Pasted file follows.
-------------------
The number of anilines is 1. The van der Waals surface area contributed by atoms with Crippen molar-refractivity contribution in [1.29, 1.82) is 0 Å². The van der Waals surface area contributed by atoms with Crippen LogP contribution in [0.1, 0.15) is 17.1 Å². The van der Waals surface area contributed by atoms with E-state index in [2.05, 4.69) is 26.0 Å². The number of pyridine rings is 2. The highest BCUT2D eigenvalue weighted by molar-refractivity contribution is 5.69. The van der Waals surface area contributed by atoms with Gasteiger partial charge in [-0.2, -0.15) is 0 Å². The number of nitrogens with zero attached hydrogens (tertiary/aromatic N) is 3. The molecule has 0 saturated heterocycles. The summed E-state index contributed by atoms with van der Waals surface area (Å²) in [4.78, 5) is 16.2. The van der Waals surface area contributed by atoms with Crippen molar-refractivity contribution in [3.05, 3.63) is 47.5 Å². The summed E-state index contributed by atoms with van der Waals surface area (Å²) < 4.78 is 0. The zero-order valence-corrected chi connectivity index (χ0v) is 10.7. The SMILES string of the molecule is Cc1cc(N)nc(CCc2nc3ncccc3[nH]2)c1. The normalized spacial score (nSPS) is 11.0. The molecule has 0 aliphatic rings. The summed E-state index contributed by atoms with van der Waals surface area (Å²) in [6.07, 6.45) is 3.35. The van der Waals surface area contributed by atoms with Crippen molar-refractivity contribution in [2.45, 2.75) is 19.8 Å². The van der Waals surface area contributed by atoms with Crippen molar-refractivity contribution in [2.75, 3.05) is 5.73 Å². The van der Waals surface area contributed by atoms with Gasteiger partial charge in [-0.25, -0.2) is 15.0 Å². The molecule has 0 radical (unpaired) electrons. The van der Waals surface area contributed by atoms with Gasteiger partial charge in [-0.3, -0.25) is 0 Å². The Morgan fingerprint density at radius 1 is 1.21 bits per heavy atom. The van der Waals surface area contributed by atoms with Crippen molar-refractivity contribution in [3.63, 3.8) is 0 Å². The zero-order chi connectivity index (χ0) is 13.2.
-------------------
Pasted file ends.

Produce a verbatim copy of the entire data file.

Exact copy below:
The number of anilines is 1. The van der Waals surface area contributed by atoms with Crippen molar-refractivity contribution in [1.29, 1.82) is 0 Å². The van der Waals surface area contributed by atoms with Crippen LogP contribution in [0.1, 0.15) is 17.1 Å². The van der Waals surface area contributed by atoms with E-state index in [2.05, 4.69) is 26.0 Å². The number of pyridine rings is 2. The highest BCUT2D eigenvalue weighted by molar-refractivity contribution is 5.69. The van der Waals surface area contributed by atoms with Gasteiger partial charge in [-0.2, -0.15) is 0 Å². The number of nitrogens with zero attached hydrogens (tertiary/aromatic N) is 3. The molecule has 0 saturated heterocycles. The summed E-state index contributed by atoms with van der Waals surface area (Å²) in [4.78, 5) is 16.2. The van der Waals surface area contributed by atoms with Crippen molar-refractivity contribution in [3.05, 3.63) is 47.5 Å². The summed E-state index contributed by atoms with van der Waals surface area (Å²) < 4.78 is 0. The zero-order valence-corrected chi connectivity index (χ0v) is 10.7. The SMILES string of the molecule is Cc1cc(N)nc(CCc2nc3ncccc3[nH]2)c1. The normalized spacial score (nSPS) is 11.0. The molecule has 0 aliphatic rings. The summed E-state index contributed by atoms with van der Waals surface area (Å²) in [6.07, 6.45) is 3.35. The van der Waals surface area contributed by atoms with Crippen molar-refractivity contribution in [2.45, 2.75) is 19.8 Å². The van der Waals surface area contributed by atoms with Crippen molar-refractivity contribution in [2.75, 3.05) is 5.73 Å². The van der Waals surface area contributed by atoms with Gasteiger partial charge in [-0.25, -0.2) is 15.0 Å². The molecule has 0 radical (unpaired) electrons. The van der Waals surface area contributed by atoms with Gasteiger partial charge in [-0.3, -0.25) is 0 Å². The Morgan fingerprint density at radius 1 is 1.21 bits per heavy atom. The van der Waals surface area contributed by atoms with Crippen molar-refractivity contribution in [3.63, 3.8) is 0 Å². The zero-order chi connectivity index (χ0) is 13.2.